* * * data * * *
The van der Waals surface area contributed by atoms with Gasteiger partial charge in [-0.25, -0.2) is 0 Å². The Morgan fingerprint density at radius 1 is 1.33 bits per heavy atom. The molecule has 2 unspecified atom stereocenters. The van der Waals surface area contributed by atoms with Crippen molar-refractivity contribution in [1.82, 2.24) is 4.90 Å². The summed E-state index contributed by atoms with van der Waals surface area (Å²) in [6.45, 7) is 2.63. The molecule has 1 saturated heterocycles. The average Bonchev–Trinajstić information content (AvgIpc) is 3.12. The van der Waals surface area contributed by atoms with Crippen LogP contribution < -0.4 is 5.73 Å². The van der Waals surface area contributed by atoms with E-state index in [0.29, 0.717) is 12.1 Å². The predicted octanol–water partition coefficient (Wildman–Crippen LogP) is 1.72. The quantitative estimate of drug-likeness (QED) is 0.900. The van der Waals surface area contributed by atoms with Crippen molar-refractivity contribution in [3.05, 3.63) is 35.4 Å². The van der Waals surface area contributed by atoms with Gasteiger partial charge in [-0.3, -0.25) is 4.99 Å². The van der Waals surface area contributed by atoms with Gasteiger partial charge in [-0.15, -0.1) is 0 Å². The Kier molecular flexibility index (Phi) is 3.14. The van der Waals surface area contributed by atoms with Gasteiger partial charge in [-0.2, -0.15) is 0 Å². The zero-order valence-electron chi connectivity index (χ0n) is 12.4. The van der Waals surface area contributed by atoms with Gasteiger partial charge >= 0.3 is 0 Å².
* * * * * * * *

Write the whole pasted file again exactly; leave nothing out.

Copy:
The van der Waals surface area contributed by atoms with Gasteiger partial charge in [-0.25, -0.2) is 0 Å². The Morgan fingerprint density at radius 1 is 1.33 bits per heavy atom. The molecule has 2 unspecified atom stereocenters. The van der Waals surface area contributed by atoms with Crippen molar-refractivity contribution in [1.82, 2.24) is 4.90 Å². The summed E-state index contributed by atoms with van der Waals surface area (Å²) in [6.45, 7) is 2.63. The molecule has 1 saturated heterocycles. The average Bonchev–Trinajstić information content (AvgIpc) is 3.12. The van der Waals surface area contributed by atoms with Crippen LogP contribution < -0.4 is 5.73 Å². The van der Waals surface area contributed by atoms with E-state index in [0.29, 0.717) is 12.1 Å². The predicted octanol–water partition coefficient (Wildman–Crippen LogP) is 1.72. The quantitative estimate of drug-likeness (QED) is 0.900. The van der Waals surface area contributed by atoms with Crippen molar-refractivity contribution in [3.05, 3.63) is 35.4 Å². The van der Waals surface area contributed by atoms with Gasteiger partial charge in [-0.3, -0.25) is 4.99 Å². The van der Waals surface area contributed by atoms with Gasteiger partial charge in [-0.15, -0.1) is 0 Å². The Kier molecular flexibility index (Phi) is 3.14. The van der Waals surface area contributed by atoms with Gasteiger partial charge in [-0.2, -0.15) is 0 Å². The zero-order valence-electron chi connectivity index (χ0n) is 12.4. The van der Waals surface area contributed by atoms with Gasteiger partial charge >= 0.3 is 0 Å².